The Bears and Perry made a valiant attempt to get back into the game. A sweet flea flicker run by Perry and receiver Graham Walker brought the ball to the Harvard 33. Then Harvard sophomore defensive back Khalil Dawsey was charged with interference on Walker. From the 18, Brown’s Allen Smith rushed for nine. Then came the coup de grace. Perry dropped back and threw into the right flat. In a case of poetic justice (in basketball, it’s known as “ball don’t lie”), the football flew into the hands of the allegedly guilty Dawsey. Interception!! Dawsey headed back the other way and traveled 77 yards to the Brown 18, where Perry made a touchdown-saving tackle. Saved for the moment, that is: In four plays sophomore scoring machine Aidan Borguet ran three yards up the middle for six points. Lipel added a seventh. Harvard 28, Brown 0.
Ah, but there were still 3:09 to go. Brown started from its 25. On fourth-and-three, even though in its own territory, the Bears decided to go for a first down—but guard Tucker Barnes jumped offside. Now it was fourth and eight, so coach James Perry now chose to punt it away. Punter Declan Boyle got the snap—then fumbled the ball. Harvard took over at the Brown 18. On second and goal from the eight, bruising Crimson sophomore running back Sone Ntoh barreled in. Lipel slammed the kick through the uprights. Harvard 35, Brown 0.
You say it’s over? Was it over when the Germans bombed Pearl Harbor? After a touchback, Brown started on its 25. On first down, Perry scrambled but Harvard freshman tackle Thor Griffith forced a fumble. The ball bounced around—and right into the hands of delighted Crimson senior defensive lineman Justin Mitchell, who gamboled into the end zone, brandishing the pigskin aloft like a conqueror. This one was special: One of the team’s most respected leaders, Mitchell is a fifth-year senior who has undergone two major surgeries in his efforts to keep playing. Once again Lipel was called upon. Once again he delivered. Harvard 42, Brown 0. (For good measure the Bears shanked a field goal to conclude the half). With more research pending, the 35 points in a quarter appear to be the most by a Harvard team in the modern era, matching the 35 tallied in the second quarter in a 69-0 victory over Columbia on November 3, 2012.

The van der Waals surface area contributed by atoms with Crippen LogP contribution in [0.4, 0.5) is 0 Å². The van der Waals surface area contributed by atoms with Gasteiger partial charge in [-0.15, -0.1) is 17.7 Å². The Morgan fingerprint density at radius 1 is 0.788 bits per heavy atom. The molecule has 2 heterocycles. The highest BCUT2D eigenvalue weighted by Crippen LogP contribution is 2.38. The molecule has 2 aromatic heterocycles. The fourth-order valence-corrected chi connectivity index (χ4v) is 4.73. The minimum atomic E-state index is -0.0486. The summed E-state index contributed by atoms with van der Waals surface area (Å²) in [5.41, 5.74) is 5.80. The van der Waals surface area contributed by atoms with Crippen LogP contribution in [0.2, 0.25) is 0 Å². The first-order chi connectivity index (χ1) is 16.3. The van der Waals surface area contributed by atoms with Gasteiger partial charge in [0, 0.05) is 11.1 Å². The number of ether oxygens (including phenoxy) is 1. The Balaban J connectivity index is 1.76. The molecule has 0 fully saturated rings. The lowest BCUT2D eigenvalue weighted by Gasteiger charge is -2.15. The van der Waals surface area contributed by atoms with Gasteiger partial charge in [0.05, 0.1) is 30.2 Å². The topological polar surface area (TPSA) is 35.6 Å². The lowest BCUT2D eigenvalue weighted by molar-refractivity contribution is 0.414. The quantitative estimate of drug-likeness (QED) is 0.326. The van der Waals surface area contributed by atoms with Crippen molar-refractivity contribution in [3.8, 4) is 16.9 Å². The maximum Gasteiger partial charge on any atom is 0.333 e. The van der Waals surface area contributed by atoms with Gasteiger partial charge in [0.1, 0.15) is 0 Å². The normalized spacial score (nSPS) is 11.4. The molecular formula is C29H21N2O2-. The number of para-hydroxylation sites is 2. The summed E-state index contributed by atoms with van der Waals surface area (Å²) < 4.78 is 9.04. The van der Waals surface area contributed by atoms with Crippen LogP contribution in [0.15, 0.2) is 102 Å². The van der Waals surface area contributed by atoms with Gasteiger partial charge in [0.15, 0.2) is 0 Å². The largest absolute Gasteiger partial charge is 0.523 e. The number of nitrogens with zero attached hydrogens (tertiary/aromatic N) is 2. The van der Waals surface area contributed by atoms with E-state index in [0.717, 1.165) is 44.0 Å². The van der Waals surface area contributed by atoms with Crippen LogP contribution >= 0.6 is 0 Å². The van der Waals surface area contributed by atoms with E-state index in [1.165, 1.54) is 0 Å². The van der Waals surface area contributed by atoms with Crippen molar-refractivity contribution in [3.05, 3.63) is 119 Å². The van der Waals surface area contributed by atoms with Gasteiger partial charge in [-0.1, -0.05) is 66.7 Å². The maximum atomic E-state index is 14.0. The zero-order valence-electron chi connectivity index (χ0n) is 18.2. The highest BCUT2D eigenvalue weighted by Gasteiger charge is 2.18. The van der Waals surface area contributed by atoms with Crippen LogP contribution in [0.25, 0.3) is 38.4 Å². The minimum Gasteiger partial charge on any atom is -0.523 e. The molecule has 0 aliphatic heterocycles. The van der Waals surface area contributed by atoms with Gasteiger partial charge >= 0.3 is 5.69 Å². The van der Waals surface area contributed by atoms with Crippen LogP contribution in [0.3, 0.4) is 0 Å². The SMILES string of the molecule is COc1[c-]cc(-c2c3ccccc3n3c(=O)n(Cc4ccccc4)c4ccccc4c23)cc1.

In the third quarter Brown got on the scoreboard when Christopher Maron booted a 35-yard field goal: Harvard 42, Brown 3. The real drama came a little later, when Dean was knocked out of the game on a hit by Brown’s Jarred Daul. (Dean’s status for this week’s Holy Cross game is unknown.) Dean was replaced by the erstwhile starter, senior Jake Smith, who directed a six-play, 47-yard drive highlighted by a 27-yard Shampklin dash and culminating in a one-yard Sone scoring run. The stalwart Lipel swung his leg one more time. Harvard 49, Brown 3. With pride on the line, the Bears scored twice in the fourth period, including on the last play of the game, to account for the final score.
There were kudos all around. Dean was smart and effective, completing 14 of 24 passes for 156 yards, one touchdown—and no interceptions. His ball handling might be even better than his passing. Seven Crimson receivers caught passes. Among the seven rushers, Shampklin netted 121 yards on 13 carries. There was just too much firepower for the beleaguered Bears.
It’s early yet. The first two foes have not been strong tests. Holy Cross, next week’s opponent, will be sterner. Nevertheless, the tom-tom almost certainly is beating around the league about these fleet Crimson runners and agile, mobile and hostile defenders. This season could be fun.
Football is back.
TIDBITS: Harvard’s record under the lights is now 16-2…. The Crimson ran its winning streak in home openers to 20, third longest in the Football Championship Subdivision, behind North Dakota State (23) and Central Arkansas (21)….Two former Crimson stars who have taken advantage of graduate transfer rules to extend their eligibility also played on Friday night when Wake Forest beat Virginia 37-17. Devin Darrington, now a running back for the Cavaliers, carried the ball three times for 19 yards and caught two passes, while Isaiah Wingfield, a defensive back for the Demon Deacons, made two tackles.
Yale 23, Cornell 17
Dartmouth 41, Sacred Heart 3
Princeton 63, Stetson 0
Columbia 35, Georgetown 24
Lafayette 24, Penn 14
Coming up: On Saturday Harvard travels to Fitton Field in Worcester, Mass. to face Patriot League rival Holy Cross. Kickoff: 1:30 p.m. The game will be telecast on ESPN+ and broadcast on WRCA 1330 AM, 106.1 FM, 92.9 FM-HD2, and on WHRB 95.3 FM. Holy Cross (3-1 in 2021) is an ancient and honorable rival. In a series that began in 1904, Harvard leads 44-25-2 and has won the last two, including a 31-21 victory at Fitton Field in 2019.
The score by quarters
The season so far: follow Dick Friedman’s dispatches.
Week one: Harvard 44, Georgetown 9